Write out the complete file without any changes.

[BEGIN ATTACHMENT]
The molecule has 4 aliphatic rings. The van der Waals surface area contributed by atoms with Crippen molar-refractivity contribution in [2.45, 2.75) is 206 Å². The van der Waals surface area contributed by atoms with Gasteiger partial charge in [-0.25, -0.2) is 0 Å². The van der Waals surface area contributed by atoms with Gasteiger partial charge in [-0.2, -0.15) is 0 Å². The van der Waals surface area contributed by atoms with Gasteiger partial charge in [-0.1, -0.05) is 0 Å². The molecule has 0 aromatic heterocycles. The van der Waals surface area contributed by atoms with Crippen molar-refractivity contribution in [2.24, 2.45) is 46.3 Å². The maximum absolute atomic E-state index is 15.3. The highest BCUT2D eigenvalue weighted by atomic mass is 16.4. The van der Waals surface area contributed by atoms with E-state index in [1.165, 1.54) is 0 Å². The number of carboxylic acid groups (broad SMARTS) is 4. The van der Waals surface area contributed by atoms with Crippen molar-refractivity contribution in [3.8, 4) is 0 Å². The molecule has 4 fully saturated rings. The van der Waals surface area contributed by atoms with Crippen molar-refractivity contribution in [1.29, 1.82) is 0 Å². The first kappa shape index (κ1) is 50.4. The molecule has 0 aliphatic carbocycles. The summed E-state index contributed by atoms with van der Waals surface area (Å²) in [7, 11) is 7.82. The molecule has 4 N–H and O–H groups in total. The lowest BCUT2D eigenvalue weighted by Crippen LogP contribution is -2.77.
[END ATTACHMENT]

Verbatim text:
The molecule has 4 aliphatic rings. The van der Waals surface area contributed by atoms with Crippen molar-refractivity contribution in [2.45, 2.75) is 206 Å². The van der Waals surface area contributed by atoms with Gasteiger partial charge in [-0.25, -0.2) is 0 Å². The van der Waals surface area contributed by atoms with Gasteiger partial charge in [-0.2, -0.15) is 0 Å². The van der Waals surface area contributed by atoms with Gasteiger partial charge in [-0.1, -0.05) is 0 Å². The molecule has 0 aromatic heterocycles. The van der Waals surface area contributed by atoms with Crippen molar-refractivity contribution in [2.24, 2.45) is 46.3 Å². The maximum absolute atomic E-state index is 15.3. The highest BCUT2D eigenvalue weighted by atomic mass is 16.4. The van der Waals surface area contributed by atoms with E-state index in [1.165, 1.54) is 0 Å². The number of carboxylic acid groups (broad SMARTS) is 4. The van der Waals surface area contributed by atoms with Crippen molar-refractivity contribution in [3.8, 4) is 0 Å². The molecule has 4 fully saturated rings. The van der Waals surface area contributed by atoms with Crippen molar-refractivity contribution in [1.29, 1.82) is 0 Å². The first kappa shape index (κ1) is 50.4. The molecule has 0 aliphatic carbocycles. The summed E-state index contributed by atoms with van der Waals surface area (Å²) in [7, 11) is 7.82. The molecule has 4 N–H and O–H groups in total. The lowest BCUT2D eigenvalue weighted by Crippen LogP contribution is -2.77.